The same issue is with a documentary called "The Man with a 30 Second Memory". He doesn't behave convincingly and logically for a man with such a severe memory condition as the documentary claims AND the only cause they give for his supposed condition is that he lost his memory 20 years ago. That's all. No details as for how.
These kind of documentaries scream hoax for attention seeker's pleasure and for dramatic attempts. If those are the case, it's morally questionable thing to do - and I'm guessing that's why they don't go into details of the faked condition. To not hit the lowest bottom of immorality.
Back to the title topic...
Documentary "The Woman With 7 Personalities":
A British woman named Helen has 7 personalities of which a few are young children between ages 5-10 and few are teenagers between 13-17. Some of them are boys. The youngest ones are very cute and loveable and the teens are nice persons but self-destructive or even suicidal. They OD with medicine and cut Helen's arms with razor blades.
If I understood correctly, they were born during Helen's adult years but teenage Helen herself had seemed troubled, even once cutting herself. Helen doesn't know what had happened to her. Some of the other personalities have contradicting memories with each other, which means that also suffers of a false memory disorder.
This documentary is overall very believable and genuine feeling and I haven't yet fully decided what I think it is. Because again, they could've easily set up everything they desired to show in the video footage. Even the cuts in her arms. But she really feels genuine.
My main problem and the main cause for my sceptisism on this documentary's honesty, is this:
They don't show any real efforts to try and find out what happened to her. They only wait for the personalities to bring them the keys. Helenn is said to have a little contact with her family. So talking to the family would be the first thing I'd do but they don't even bring it up!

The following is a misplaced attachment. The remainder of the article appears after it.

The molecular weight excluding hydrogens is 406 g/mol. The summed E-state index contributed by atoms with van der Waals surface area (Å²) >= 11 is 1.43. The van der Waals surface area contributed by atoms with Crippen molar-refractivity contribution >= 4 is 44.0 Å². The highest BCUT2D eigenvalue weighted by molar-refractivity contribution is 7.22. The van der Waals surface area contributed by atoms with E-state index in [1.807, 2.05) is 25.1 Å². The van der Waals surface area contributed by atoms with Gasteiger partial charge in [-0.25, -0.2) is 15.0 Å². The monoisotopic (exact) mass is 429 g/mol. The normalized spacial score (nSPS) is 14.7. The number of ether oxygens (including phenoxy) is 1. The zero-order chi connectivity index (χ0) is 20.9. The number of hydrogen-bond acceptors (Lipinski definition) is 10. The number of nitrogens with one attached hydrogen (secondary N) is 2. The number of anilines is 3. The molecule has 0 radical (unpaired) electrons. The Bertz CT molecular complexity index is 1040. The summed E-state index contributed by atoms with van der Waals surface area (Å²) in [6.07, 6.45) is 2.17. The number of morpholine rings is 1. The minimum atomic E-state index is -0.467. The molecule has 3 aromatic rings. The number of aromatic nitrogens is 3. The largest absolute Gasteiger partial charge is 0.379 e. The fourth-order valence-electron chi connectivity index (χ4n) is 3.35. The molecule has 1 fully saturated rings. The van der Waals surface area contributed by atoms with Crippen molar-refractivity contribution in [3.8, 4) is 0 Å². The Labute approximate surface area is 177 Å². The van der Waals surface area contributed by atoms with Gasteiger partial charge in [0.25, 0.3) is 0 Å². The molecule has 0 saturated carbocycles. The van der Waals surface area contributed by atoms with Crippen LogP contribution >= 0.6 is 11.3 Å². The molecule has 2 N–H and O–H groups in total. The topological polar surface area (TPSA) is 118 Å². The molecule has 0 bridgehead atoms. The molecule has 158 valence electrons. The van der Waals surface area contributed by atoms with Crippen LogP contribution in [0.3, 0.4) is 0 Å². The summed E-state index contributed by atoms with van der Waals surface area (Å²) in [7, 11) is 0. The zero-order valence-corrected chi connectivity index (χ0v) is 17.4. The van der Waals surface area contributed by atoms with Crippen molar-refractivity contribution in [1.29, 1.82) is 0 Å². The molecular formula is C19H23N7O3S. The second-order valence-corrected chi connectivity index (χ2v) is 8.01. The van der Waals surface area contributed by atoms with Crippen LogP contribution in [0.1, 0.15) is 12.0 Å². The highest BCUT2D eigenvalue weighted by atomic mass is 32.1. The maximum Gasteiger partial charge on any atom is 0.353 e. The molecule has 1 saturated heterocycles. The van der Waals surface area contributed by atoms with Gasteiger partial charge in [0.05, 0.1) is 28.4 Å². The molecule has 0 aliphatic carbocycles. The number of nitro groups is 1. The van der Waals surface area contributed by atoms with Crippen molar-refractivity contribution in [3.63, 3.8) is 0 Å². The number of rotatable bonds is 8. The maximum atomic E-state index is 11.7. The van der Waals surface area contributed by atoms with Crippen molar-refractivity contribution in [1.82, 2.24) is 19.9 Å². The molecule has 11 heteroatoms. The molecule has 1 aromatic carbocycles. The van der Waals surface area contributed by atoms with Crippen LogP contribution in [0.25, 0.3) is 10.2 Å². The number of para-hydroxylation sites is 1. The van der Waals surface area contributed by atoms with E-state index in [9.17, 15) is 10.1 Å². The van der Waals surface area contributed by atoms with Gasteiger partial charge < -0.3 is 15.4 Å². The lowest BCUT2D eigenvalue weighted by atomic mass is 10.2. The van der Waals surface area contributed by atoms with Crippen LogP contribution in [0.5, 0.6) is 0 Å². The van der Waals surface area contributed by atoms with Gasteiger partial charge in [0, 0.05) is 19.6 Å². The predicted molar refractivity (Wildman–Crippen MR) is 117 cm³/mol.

One of the supposed personalities has memories of a Satanic cult torturing her when she was a child or teen. This works very far for credibility; Satanic cults practice the worst kind of torture; sexual, other physical and mental, all of them and in extreme ways. Therefor the story of younger Helen blocking the memory from her consciousness but still cutting herself and having other issues, would be a likely result. As would that the other personalities coming into light later when she could no longer block the memories out alone.
The hole in credibility comes in when they don't make efforts to actually find out if the cult history could be true. They mention that there is no evidence of Satanic cults existing or having existed in Britain but that of course it doesn't mean that there couldn't be.
But if there was, and if she was a victim of such, there would have to be something clearly abnormal in her past that would work as a lead. A disappearance most likely, but they never bring anything like that up or make efforts to look into anything like that. They just keep questioning "could it have been a Satanic cult or is it just a false memory? If it wasn't a cult, where did those memories come from?"
Can you see how screaming attempt of dramatic fiction that documentary comes off as? But this one is brilliantly done seeing to their means to pass it off as a honest documentary on a real case. Because this one offers semi-plausible case-sensitive details for the cause instead of just a simple 'oh yeah, I likely was abused horribly as a child'.
Still, hence that they don't make any real efforts to find out the origin or don't bother to mention such efforts, not even the most common sense ones to do...This one too, is likely a hoax.
Is this kind of a documentary some kind of a new "art" form or simply an immoral attempt to pretend on real serious illnesses and evil, just to see how many believe it?